Monday, March 8, 2010

Guest: Skyler White

Please welcome Skyler White to VampChix!  Author of the stunningly gorgeous and Falling Fly, she's graciously answered some of my questions, but I wanted to start out by featuring the book trailer for and Falling, Fly.  The music captures the mood of the story.  And what a perfect book to feature during angel week since White blends angels and vampirism so elegantly.  One lucky commenter will receive a copy of and Falling, Fly, so give Skyler some love in the comments!  [Winner announced on Wednesday].  Find a review of the book following the interview.

Now on to the interview...

Q: Where did this story come from? Personal interests? Or mad dreams?

SW:  Yes.

The beginnings of ‘and Falling, Fly’ came out of a conversation I was having with a group of friends about Lynda Barry’s One! Hundred! Demons! book. We were all playing with naming our own personal demons and I had one called “Too Much is Not Enough”. Talking to him led to questions about the fundamental nature of feminine desire – how it was different than a man’s, what it means when desire is thwarted or corrupted. Olivia, as the fallen angel of desire, came out of that conversation and ended up needing a cast of characters and a universe of her own.

Q: Must you be an angel to be vampire and vice versa?

SW:  In my little world, all vampires are angels, but not angels are vampires.

Q: Would you say the core theme is love and desire? Acceptance?

SW:  That’s tricky. Probably desire. That was where the book started anyway, wanting to turn desire around in my mind, see it from different angles, its gifts and problems.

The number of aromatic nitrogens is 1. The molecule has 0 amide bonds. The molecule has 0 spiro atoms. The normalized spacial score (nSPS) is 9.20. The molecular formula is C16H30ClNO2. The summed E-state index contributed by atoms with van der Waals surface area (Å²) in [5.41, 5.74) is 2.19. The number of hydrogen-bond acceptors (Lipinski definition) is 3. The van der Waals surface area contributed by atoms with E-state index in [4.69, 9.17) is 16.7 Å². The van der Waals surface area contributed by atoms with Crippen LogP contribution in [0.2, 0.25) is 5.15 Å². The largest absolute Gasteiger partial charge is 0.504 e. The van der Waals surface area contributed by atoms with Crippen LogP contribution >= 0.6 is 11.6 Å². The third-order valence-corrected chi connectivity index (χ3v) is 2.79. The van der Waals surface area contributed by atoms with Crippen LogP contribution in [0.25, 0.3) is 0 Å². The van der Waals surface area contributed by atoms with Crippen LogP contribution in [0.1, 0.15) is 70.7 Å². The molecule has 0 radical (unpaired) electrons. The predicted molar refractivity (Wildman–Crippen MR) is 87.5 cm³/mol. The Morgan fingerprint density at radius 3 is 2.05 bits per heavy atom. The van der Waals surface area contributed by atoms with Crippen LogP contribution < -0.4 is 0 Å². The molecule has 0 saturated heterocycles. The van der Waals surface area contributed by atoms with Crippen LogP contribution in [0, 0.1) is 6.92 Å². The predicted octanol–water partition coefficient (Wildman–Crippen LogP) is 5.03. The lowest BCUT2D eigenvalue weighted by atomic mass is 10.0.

Q: You incorporated touches of biblical lore nicely into the story, along with mythology. Is mythology key to the basis of this story?

SW:  I think so. Certainly the mythological mindset is central. I’m curious about whether writing can be non-naturalist and still compelling. We tend to write even the most outrageous situations in a very realistic way. How would the werewolf have felt in that situation? So I’m wondering, can you do anything other than psychological realism in a novel? I’m not sure I know yet, but I’m interested in the question.

Q: The Watchers; mentioned briefly. Can you tell us more about them? Or will we learn more in future books?

SW:  I’m not sure whether they’ll show up again. They’re sort of like putting a section of the audience on stage. Does it change the reader’s experience if you suggest that there might be not only the world they’re looking into, but another one beyond them, looking into theirs? I didn’t want to dwell on it as an experiment, or have the idea get in the way of the story, so, for now, it’s just a little aside.

Q: Is there a series planned? Is IN DREAMS BEGIN part of this series, or stand alone?

SW:  ‘In Dreams Begin’ isn’t part of the same series, but it inhabits the same story-world, and there’s a little bit of overlap in characters. ‘In Dreams Begin’ is a time-travel story that moves between contemporary Portand, Oregon and Victorian Ireland, England and Paris. Laura, a modern graphic artist, wakes up on her wedding night channeled into the body of the famously beautiful Irish political revolutionary Maud Gonne. In Maud’s body she meets and falls in love with the poet WB Yeats. Yeats’s involvement in the occult and Laura’s inability to control whether she wakes up in the present with her new husband or the past with her poet allows me to play with changing ideas of beauty and fidelity, romance, body image and possession.